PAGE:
When I start typing “how to” in the YouTube search box right now, I can see based on the auto-fills that people are coming to the Google-owned streaming video site to find out how to do everything from tying a tie to learning how to draw, how to solve a Rubik’s cube and even tackle some Fortnite business.
That’s interesting, because while you’d think most people are there to binge on cat videos, the content of prominent YouTubers, and who knows what else to pass the time, a new survey shows that people are actually a lot more curious than that.
A Pew Research Center survey of almost 4,600 U.S. adults found, among other things, that 51 percent of YouTube users say they’ve come to the site for the how-to videos. To learn how to do new things, and not just sigh over cute cat videos. “Roughly half of YouTube users say the platform is very important for helping them figure out how to do things they’ve never done before,” the Pew survey reports. “That works out to 35% of all U.S. adults, once both users and non-users of the site are accounted for. And around one-in-five YouTube users (representing 13% of the total adult population) say it is very important for helping them understand events that are happening in the world.”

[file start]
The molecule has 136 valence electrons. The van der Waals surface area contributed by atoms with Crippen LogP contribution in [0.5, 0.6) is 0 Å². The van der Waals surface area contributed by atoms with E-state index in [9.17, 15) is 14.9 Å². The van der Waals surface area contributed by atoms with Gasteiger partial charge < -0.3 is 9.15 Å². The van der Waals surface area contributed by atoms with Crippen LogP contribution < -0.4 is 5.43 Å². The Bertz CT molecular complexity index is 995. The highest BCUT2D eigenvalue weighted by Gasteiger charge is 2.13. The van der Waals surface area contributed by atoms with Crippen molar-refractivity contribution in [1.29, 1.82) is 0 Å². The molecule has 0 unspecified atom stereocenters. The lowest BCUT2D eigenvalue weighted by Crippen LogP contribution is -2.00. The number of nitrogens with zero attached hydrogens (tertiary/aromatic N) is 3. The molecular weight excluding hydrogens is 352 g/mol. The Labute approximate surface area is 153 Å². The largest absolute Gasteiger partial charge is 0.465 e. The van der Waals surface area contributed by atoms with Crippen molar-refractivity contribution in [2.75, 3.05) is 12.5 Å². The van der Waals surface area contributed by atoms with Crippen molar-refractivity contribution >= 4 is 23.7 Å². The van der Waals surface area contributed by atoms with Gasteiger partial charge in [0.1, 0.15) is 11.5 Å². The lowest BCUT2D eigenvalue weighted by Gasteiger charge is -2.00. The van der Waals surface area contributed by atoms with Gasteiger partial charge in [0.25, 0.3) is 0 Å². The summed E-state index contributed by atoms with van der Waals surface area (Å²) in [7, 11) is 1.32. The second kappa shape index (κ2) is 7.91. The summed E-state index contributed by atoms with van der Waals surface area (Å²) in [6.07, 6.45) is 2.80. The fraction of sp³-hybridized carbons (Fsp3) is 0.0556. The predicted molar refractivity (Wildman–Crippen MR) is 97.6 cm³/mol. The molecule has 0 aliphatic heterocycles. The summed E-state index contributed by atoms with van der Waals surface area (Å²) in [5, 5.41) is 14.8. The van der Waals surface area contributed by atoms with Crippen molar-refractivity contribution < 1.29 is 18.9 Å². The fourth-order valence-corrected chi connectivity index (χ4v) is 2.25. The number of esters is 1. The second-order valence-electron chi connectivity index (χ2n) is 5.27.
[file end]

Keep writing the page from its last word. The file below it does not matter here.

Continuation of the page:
The flip side to that, of course, is that even though users may want to use that site to help them better understand the world around them, many also say they’re increasingly having negative experiences on the platform. Around 64 percent of users told the Pew team they “sometimes” encounter seemingly false or untrue videos while watching content, and another 60 percent say they sometimes come across videos that depict people in “dangerous or troubling” situations. Perhaps most ominous of all, 61 percent of parents who let their young children watch YouTube content say they’ve come across videos they felt were not appropriate for young people.
The Pew findings are instructive, especially when you think about the midterm elections this week and the digital channels most people turn to when they want to consume news. Most social feeds aren’t what they once were, at least for news consumption, but while YouTube wasn’t developed as a news site per se, more and more users are using it for exactly that.
Pew data shows that the amount of YouTube users who get news from the platform almost doubled between 2013 and 2018 (from 20 percent to 38 percent). “And this new survey,” according to Pew, “finds that around half (53%) of YouTube users say the site is at least somewhat important for helping them understand things that are happening in the world — with 19% saying it is very important to them for this reason.”